Monday, July 30, 2018

RunC - Container Tool

RunC is a Command line tool for spawning and running containers according to the OCI specification.This is a docker container format and runtime that is being donated to the OCI.

What is a OCI?
Open Container initiative defines specifications for building tools that help in building,
transporting and preparing container images to run.

The OCI consists of 2 specifications,
Runtime Specification ( runtime-spec ) defines how to  run a filesystem bundle that is available on the disk. Generally an OCI implementation will first download the OCI image, unpack the image into a OCI Runtime file system bundle.  At this point we can run this Runtime bundle using a Oci Runtime.

Image specification (image-spec) defines how to create an OCI Image. The image is created
by a build system which will give a image manifest, file system and image configuration.
The manifest file will have details about the content of the file system , dependencies of the
image like link to other file systems etc which will make up the final image.

The Image configuration will have application arguments, env variables etc. All these combined to form an OCI image

How to use RunC to run Containers?
1. Download the runC library based on the platform from here using,

2. Create a directory structure
mkdir runC
cd runC
mkdir test-container
cd test-container

3. Download a busybox docker container image and export the image to the rootfs filesystem
like,  docker export $(docker create busybox) | tar -C rootfs -xvf -

Now we will see a directory by the name rootfs with multiple files and directories inside

4. Run the runC spec command from the download library using,
[root@manja17-I13330 test-container]# /root/runc/runc.amd64 spec
[root@manja17-I13330 test-container]# ll
total 4
-rw-r--r--  1 root root 2614 Jul 26 07:27 config.json
drwxr-xr-x 12 root root  137 Jul 26 07:09 rootfs

A spec file is created by the name config.json. Check the file to see the configurations details
for the image.

[root@manja17-I13330 test-container]# cat config.json
        "ociVersion": "1.0.0",
        "process": {
                "terminal": true,
                "user": {
                        "uid": 0,
                        "gid": 0
                "args": [
                "env": [
                "cwd": "/",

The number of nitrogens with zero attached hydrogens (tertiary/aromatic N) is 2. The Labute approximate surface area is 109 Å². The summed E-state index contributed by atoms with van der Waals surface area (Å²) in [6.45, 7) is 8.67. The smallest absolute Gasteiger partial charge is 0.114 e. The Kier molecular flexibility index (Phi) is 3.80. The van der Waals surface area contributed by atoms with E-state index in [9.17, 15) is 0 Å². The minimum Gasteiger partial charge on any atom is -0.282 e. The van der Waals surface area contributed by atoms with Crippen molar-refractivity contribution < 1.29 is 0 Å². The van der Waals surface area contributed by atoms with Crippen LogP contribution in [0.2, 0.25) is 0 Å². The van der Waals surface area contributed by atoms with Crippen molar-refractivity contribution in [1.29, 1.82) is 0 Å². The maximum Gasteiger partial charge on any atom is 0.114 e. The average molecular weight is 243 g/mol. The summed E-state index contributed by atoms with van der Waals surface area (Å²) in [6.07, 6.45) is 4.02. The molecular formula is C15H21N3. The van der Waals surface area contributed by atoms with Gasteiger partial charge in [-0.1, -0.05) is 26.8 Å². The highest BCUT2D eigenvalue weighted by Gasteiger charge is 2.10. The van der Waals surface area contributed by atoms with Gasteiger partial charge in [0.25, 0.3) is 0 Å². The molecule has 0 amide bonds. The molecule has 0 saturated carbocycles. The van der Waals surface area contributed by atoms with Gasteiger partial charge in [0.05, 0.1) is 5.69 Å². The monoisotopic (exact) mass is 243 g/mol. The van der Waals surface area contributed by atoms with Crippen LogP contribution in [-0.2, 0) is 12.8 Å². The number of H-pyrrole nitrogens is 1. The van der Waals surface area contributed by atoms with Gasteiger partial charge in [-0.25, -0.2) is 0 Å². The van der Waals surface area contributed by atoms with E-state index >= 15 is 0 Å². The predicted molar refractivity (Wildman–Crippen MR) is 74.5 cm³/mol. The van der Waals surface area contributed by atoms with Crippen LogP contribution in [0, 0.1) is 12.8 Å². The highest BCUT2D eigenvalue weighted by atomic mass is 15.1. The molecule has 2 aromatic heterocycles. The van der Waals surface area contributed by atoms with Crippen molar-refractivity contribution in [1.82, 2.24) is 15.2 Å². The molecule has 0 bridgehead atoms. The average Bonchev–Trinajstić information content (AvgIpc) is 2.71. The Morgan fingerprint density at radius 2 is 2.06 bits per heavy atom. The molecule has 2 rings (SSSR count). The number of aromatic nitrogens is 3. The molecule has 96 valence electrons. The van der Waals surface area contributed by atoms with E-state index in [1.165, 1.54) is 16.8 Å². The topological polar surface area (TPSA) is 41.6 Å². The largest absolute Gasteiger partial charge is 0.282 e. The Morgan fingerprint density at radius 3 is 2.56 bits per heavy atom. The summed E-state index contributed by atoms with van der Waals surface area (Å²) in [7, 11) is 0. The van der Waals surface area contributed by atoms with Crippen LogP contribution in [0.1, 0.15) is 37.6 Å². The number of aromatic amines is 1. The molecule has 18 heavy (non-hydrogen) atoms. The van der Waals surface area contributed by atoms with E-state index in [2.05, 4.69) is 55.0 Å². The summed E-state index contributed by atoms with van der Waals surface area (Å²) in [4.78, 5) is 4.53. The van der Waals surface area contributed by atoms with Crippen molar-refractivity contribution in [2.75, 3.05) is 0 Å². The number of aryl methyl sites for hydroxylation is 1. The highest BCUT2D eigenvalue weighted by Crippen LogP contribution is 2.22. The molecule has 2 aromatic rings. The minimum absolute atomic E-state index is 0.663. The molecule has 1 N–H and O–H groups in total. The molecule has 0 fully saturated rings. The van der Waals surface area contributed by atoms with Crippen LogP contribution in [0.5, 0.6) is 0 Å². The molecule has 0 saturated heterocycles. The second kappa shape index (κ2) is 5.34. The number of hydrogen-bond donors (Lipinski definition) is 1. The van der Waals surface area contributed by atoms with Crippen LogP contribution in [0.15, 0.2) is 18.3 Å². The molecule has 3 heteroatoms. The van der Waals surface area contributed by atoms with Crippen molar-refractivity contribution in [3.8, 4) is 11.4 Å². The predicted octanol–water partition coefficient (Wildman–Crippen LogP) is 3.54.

"capabilities": {
                        "bounding": [
                        "effective": [
If you check the config.json, we can see what this container does and how it will run etc.Run the container using the runC command as,
[root@manja17-I13330 test-container]# /root/runc/runc.amd64 run container1
/ # ps ux
    1 root      0:00 sh
    6 root      0:00 ps ux
/ # exit

Run the container background using,
[root@manja17-I13330 test-container]# /root/runc/runc.amd64 run container1 &
[root@manja17-I13330 test-container]# /root/runc/runc.amd64 list
We will see the containers running listed

All commands that we run is based on the Container ID. lets run some more commands as
[root@manja17-I13330 runc]# ./runc.amd64 ps container1
UID        PID   PPID   C STIME TTY          TIME    CMD
root     21033 21025  0 00:20 ?         00:00:00 sh

[root@manja17-I13330 runc]#
./runc.amd64 exec container1 free
                total          used           free        shared    buffers     cached
Mem:       8175444    8013024     162420          0       2776    5760124
-/+ buffers/cache:     2250124     5925320
Swap:       0             0                 0

More to Come, Happy Learning :-)

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Friday, July 20, 2018

Kubernetes Volumes

There will be always cases where we need to save data on to a drive or disk. Containers
when stopped will destroy the data stored inside the container. Kubernetes provides us a way to manage storage for containers. Kubernetes uses volumes for adding additional storage to the pods. In this article we will see how we can create volumes and attach them to the pods. For the demo we will use NFS as our additional drive.

Important elements for running a state ful containers are,
PersistentVolume - Low level representation of the storage volume